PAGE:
Games Have a Long History in American Education

11/20/2009  |  DOUG ADAMS and MARILYN AULT
games in education
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In July 1859, the editors of Scientific American magazine made a cautionary plea to their readers.A game was gaining popularity in America, and it was having a deleterious effect on the youth,“robbing the mind of valuable time that might be devoted to nobler acquirements.” The game was described as“cheerless,” “pernicious,”and “a mere amusement of inferior character.” It was “mental gladiatorship.” The game in question: chess.

Today, chess is seen as an example of an appropriate game in

schools. It promotes skills such as problem solving, critical thinking and decision-making. Chess is used throughout the world variously as a measure of memory, mathematical aptitude, creative thinking, reasoning, perception and even general intelligence (IQ). Many schools have a chess club and chess tournaments. It might be a form of “mental gladiatorship,” but no one today would describe playing chess as robbing the mind.

Games have a long history in education. Spelling bees, debates, PowerPoint “Jeopardy,”andeven athletics,are all examples of games in the classroom.As far back as Plato, who in the Republic wrote, “Do not, then, my friend, keep children to their studies by compulsion, but by play.” Plato was talking about observing students at play to discern their potential, and that’s mostly how games were used. Games were an assessment tool.

The 1970s saw a dramatic increase in the use of games for educational purpos-es.“As the true character of gaming as a unique communication form becomes clear, its use…will become pervasive,” wrote Richard Duke in Gaming:The Future’s Language (1974). In the 1980s a focus on basic skill development arose, with games like Math Blaster,Verb Viper and Reader Rabbit.

In the first decade of the 21st century, teachers are finding that students are exceptionally prepared to learn using games in the classroom. Students of this generation differ in significant ways from students of earlier eras.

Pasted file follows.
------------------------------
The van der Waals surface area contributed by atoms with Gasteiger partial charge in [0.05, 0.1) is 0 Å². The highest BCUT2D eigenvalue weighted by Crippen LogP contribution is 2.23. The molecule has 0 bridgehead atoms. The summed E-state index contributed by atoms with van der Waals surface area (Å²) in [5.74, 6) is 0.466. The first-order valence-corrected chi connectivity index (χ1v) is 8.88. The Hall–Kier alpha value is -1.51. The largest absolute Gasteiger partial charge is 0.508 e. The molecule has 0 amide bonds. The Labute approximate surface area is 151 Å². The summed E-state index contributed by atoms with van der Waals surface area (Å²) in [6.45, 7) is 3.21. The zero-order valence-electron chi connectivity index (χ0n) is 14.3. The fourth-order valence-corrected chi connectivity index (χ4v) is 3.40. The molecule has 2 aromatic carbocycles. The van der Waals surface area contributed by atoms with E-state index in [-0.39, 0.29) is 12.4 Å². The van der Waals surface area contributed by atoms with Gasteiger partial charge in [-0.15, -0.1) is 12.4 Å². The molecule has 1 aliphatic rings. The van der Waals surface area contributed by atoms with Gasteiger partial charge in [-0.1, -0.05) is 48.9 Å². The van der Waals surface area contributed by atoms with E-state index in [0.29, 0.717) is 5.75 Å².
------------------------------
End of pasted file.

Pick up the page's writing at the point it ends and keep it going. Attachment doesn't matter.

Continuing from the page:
There are many different terms for students who have come of age in the 21st century. Some call these kids “the

millennial generation” or “Millennials.”

Playing on Douglas Coupland’s novel

Generation X, children born in the early 1990s are often referred to as “Generation Z” (“GenerationY” would be kids born between 1980 and the early 90s) or “Generation Next.”The Japanese, recognizing how cell phone use causes kids to interact with the world differently, have labeled this generation as “oyayubizoku” or the “Thumb Tribe.” However, despite all of these differing labels, it is the term “Digital Native” that best describes that generation born around the same time as the Web itself.

A digital native has never known a world without cell phones, or the Inter-net. To this generation, e-mail is an old-fashioned way to communicate, suitable for writing a note to grandma or a message to their boss.And just like with language, digital natives are fluent in their world in ways that someone not born into it can never be.At best, older generations are “immigrants,” who speak DFL (“digital as a foreign language”).

Here are some of the characteristics of the digital native.

Active